The Palm Beach Post from West Palm Beach, Florida on September 13, 1999 · Page 80
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The Palm Beach Post from West Palm Beach, Florida · Page 80

West Palm Beach, Florida
Issue Date:
Monday, September 13, 1999
Page 80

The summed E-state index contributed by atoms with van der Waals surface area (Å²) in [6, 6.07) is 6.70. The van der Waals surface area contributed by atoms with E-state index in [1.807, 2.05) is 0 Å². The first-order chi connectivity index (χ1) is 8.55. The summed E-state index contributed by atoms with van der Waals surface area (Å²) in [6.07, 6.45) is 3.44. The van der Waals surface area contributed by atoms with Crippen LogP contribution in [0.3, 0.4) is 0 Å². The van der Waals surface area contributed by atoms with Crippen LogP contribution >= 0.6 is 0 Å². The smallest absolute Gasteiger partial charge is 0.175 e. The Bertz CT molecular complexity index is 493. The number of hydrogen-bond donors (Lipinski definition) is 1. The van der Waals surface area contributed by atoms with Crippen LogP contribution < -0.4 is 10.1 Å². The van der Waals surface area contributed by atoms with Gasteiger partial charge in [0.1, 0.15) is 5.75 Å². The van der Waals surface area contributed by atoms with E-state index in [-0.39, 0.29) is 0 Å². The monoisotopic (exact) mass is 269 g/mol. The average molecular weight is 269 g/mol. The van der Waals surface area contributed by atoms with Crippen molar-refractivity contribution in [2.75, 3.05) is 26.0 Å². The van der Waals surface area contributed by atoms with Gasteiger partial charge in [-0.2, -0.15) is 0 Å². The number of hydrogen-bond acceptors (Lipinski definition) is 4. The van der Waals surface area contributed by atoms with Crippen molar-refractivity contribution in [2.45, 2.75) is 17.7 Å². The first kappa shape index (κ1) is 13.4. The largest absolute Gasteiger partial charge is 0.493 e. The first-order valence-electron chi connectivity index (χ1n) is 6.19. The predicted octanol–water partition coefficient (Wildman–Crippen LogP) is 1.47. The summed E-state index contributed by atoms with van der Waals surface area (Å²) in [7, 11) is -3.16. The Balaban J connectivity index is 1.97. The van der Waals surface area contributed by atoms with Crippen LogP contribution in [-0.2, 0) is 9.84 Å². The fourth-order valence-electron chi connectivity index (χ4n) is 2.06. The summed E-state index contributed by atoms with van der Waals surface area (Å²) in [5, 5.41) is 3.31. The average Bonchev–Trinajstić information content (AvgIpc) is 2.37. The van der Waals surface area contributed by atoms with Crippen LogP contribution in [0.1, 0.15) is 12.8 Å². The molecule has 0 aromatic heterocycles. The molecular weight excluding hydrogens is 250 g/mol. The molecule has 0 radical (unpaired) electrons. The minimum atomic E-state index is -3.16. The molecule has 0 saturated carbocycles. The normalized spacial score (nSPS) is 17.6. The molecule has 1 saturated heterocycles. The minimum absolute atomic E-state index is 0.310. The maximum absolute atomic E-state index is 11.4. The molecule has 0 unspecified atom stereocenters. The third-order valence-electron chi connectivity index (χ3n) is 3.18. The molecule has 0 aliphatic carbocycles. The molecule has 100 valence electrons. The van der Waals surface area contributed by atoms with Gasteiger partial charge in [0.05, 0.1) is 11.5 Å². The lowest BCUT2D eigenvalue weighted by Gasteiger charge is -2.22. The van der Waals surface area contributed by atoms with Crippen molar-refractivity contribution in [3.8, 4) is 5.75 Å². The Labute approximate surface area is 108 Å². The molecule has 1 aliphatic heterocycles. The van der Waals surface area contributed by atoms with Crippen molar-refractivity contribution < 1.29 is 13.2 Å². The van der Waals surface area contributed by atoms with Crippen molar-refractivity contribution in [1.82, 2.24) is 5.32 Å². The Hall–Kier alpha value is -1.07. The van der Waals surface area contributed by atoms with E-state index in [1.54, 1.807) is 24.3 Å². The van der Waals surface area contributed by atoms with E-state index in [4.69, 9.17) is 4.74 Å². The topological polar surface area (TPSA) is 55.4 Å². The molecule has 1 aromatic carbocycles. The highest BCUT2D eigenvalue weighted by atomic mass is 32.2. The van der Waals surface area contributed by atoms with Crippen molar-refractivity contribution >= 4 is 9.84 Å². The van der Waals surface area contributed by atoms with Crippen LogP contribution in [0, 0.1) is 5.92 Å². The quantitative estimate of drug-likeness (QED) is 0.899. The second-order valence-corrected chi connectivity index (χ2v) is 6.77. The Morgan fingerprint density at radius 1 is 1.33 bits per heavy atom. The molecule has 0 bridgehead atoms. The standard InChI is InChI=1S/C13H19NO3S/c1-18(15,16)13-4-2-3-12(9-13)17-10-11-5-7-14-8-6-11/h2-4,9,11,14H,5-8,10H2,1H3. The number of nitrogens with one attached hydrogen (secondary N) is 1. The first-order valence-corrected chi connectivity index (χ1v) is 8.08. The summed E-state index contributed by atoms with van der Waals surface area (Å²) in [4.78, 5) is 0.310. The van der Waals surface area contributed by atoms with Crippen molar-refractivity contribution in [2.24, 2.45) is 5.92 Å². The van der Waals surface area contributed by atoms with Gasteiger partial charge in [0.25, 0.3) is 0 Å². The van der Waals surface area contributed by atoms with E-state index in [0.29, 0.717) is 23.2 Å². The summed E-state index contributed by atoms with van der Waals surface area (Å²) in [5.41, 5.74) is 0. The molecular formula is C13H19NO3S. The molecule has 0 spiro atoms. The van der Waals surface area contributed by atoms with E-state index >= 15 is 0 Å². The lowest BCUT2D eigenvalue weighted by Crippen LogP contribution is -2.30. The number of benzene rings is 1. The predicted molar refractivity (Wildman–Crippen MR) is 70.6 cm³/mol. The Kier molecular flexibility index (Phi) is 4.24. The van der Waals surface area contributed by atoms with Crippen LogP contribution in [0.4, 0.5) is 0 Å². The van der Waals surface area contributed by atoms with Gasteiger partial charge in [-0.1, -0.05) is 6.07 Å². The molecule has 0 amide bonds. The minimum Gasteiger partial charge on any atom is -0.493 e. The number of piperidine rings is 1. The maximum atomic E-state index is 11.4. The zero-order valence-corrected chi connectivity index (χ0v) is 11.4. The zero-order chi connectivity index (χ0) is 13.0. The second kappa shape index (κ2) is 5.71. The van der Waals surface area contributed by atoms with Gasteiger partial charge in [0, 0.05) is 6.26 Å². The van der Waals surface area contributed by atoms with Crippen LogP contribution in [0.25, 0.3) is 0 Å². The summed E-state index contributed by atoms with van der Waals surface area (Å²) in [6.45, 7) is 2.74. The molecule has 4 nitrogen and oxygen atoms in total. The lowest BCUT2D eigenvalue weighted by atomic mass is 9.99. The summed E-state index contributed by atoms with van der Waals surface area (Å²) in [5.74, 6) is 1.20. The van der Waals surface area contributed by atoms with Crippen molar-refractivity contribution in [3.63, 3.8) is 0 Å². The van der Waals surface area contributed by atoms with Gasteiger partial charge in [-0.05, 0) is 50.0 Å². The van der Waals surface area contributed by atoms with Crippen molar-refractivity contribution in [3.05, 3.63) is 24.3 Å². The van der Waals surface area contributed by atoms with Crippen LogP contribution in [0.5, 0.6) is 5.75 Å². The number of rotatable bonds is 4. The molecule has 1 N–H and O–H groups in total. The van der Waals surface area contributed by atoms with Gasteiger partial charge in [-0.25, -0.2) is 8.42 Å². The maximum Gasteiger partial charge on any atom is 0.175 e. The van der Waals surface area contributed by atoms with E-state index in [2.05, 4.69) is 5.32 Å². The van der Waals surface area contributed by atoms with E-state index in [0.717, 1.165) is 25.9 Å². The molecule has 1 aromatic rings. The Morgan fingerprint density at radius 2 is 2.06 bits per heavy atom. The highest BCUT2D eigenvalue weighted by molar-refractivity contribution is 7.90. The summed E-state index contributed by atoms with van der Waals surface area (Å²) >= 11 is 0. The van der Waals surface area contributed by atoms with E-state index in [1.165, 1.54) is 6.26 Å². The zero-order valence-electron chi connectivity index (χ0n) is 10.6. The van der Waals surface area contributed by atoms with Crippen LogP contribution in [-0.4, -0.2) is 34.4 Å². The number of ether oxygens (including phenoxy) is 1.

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NFL SPECIAL SECTION Jets' Testaverde ruptures Achilles, is out for season Steelers ruin return C. AN Police probe complaints against Princess Homes PLUS: MARINO &JJ Is this final season together for duo? LOCAL NEWS, IB REDS 11 MARLINS 5 SPORTS, 1C of Cleveland's Browns WEATHER: Chance of thunderstorms. High 91, low 77. FORECAST ON BACK PAGE OF SPORTS ie Palm Beach Post MONDAY, SEPTEMBER 13, 1999 4 76 PAGES 35 CENTS . --J .heads F d. Huge this way toy i i ol-l Wednesday -TRACKING Area shelters 8A Preparing for Floyd 9A Atla, li UMili,MJafc.V-c.... J Possible landing place: Palm Beach to Daytona FLORIDA Tuesday 0cf Longitude: 69.3TV 8 p.m. Gulf of v Mexico v West ' Palm Latitude: 23.6N Wind speed: 145 mph , Direction: W at 14 mph .: Tuesday 8 a.rrh. !, Beach 1 ) Monday T8TK -ftoydr. "We're still inside the cone of death," O'Brien said. At 11 pm, the center of the Category 4 storm was about 330 miles east of San Salvador in the central Bahamas, or about 700 miles east-southeast of West Palm Beach. It was moving toward the west near 14 mph. And it was still strengthening. Forecasters late Sunday warned that Floyd could be a Category 5 fury by late today, with winds topping 155 mph. No hurricane watches were issued late Sunday, but those could come after a 5 a.m. advisory today, O'Brien said. Seen from the windless calm of outer space, through the radar-equipped eyes of weather satellites, the gigantic storm Bahamas f BAHAMAS f iPr0l; moved in a slow, silvery swirl across the blue Atlantic, sluing just north of due westSunday evening at 14 mph, bearing down on the Bahamas with a 145-mph rush of rain-lashed air. The glow of sunset flashed briefly across the smooth curve of its eastern eyewall, seen from far above. Nearly as large as the entire state of Florida, the sheer wing-span of Floyd's cloud-wracked mass of winds and water is so wide that areas miles from the eye Hease see FLOYD, 10A O Hurricane Warning By Paul Owers and Michael Browning Palm Beach Post Staff Writers Looking like a giant silver buzzsaw, Hurricane Floyd continued its grim march across the Caribbean on Sunday evening, its screaming 145-mph winds fully as menacing as those of Hurricane Andrew, which devastated South Florida in 1992. "Everybody should be preparing," said Tricia Wallace, meteorologist at the National Hurricane Center in Miami-Dade County. "This is a very large, well-defined storm. We're projecting landfall between Palm Beach and Daytona. But hurricane-force winds extend over 100 miles from the center." Later Sunday, Bill O'Brien, director of emergency management for Palm Beach County, said forecast tracks had the storm's eye passing near Cape Canaveral. But the margin of error of those forecasts is about 250 miles, he warned. TURKS AND CAICOS ISLANDS ; Q Hurricane Watch CI Tropical Storm Warning CUBA v-v Latest updates, tracking maps and free e-mail advisories: worn The Emmy Awards Jet's engine explodes, rains on homes vT3 -Hi VS.; J ft 'The Practice' a surprise winner over 'The Sopranos y ,r J;ii.". ,. 1 B ' ' ... ! . . ' ' - .... .. .. :... i ( tU i ; i Hi 1 : " ff7 'i : I -J-. . tj . V-Lfcdfc-iM r r gf V 't ''" Lithgow Hunt i-iii-j:::vi ; Ally McBeal John Lithgow 3rd Rock From the Sun Helen Hunt Mad About You '-A " v Franz Falco The Practice ii tf Wl TifiBr i fit Dennis Franz NYPD Blue E JEAN HART HOWARDStaff Photographer Residents check the debris at the intersection of Georgia Avenue and El Vedado after being awakened early Sunday by falling parts of the jet's engine. Edie Falco The Sopranos Story inside, page 2A Injuries minor as pilot returns jet to runway 'ffftff Inside . ..-. i a r l f I've never been so terrified or felt so close to death.' JARRA GOULD Passenger East Timor force U.N. peacekeepers approved, U.S. will join in. STORY, 3A U.S. Open Andre Agassi takes men's title, Williams sisters win doubles. STORY, 1C -Vf ! , Houses, cars pelted with pieces By Bill Douthat Palm Beach Post Staff Writer WEST PALM BEACH People accustomed to living beneath the deafening roar of jetliners awoke Sunday to a new and more threatening menace: airplane parts raining down on their homes, yards and automobiles. Hundreds of pieces of debris from an engine explosion aboard Continental Airlines' Flight 1933 pelted the five blocks of homes under its flight path. Residents who joke that they never hear punchlines on IV sitcoms because of airliners screaming overhead didn't find much to laugh at Sunday. "Any one of those pieces could have hurt someone," said William Allen, whose home and camper truck, at 2A 2A 9C 4D 5D IOC LOTTERY PEOPLE SCORES THEATERS TV LISTINGS WEATHER ANN & ABBY 2D CLASSIFIEDS 5B COMICS 6D DEATHS 4B EDITORIALS 16A HOROSCOPE 2D CROSSWORDS LANNIS WATERSStaff Photographer Officials look at the damaged engine on Continental Flight 1933 after it was safely returned to the airport. None of the passengers or crew was injured. By A. Scharnhorst and Dan Moffett Palm Beach Post Staff Writers WEST PALM BEACH Jar-ra Gould had armed herself with a book and settled into window seat 20A for a three-hour flight to Houston Sunday morning when she saw a strange orange light coming from one of the plane's jet engines. Seconds later, hunks of torn metal flew by her window. "I've never been so terrified or felt so close to death," said the Houston resident after her flight returned safely to Palm Beach International Airport. The pilot managed to maneuver the Boeing 737 back to the runway after the engine exploded, scattering shrapnel through a West Palm Beach neighborhood. None of the 84 passengers and five Continental Airlines crew members was hurt. On the ground, people reported only minor injuries, most from scrambling away from what they thought were gunshots but really were falling engine pieces ranging in size from 200 pounds SECTIONS B, D to a dime. Continental Flight 1933 took off on time, at 7 a.m., and was climbing steadily to the east when the engine caught fire and blew apart, officials said. Federal investigators were on the scene Sunday, but said they would be unable to determine a cause for weeks. Initial reports from the airport control tower and fire-rescue workers, however, indicated that a bird was to blame. "At that time in the morning, the black crows and seagulls head over to the dump on 45th Hease see PLANE, 12A t v. ?:f PALM BEACH Weather, 'V INTERACTIVE news, sports and views FOR HOME DELIVERY SERVICE 820-4663 1-800-654-1231 thought someone was shooting out my windows!" Leon's daughter, Zaida Leon, was on the phone to Cuba when the noise began. "I said, 'Oh my! I think Fidel Castro is coming to get us!' " Nearby, Erlinda Chamor-ro said she was washing her the corner of El Vedado and Lake Avenue, were showered with metal from the airliner. A big chunk dented his truck's roof and cracked the windshield. "I was very nervous," said Modesta Leon, who was in her house at Lake Avenue and Hillcrest Boulevard when the engine blew. "I Copyright 1999 Palm Beach Post Vol. 91 No. 151 6 sections Hease see DEBRIS, 12A 280A1"100iyj'i If'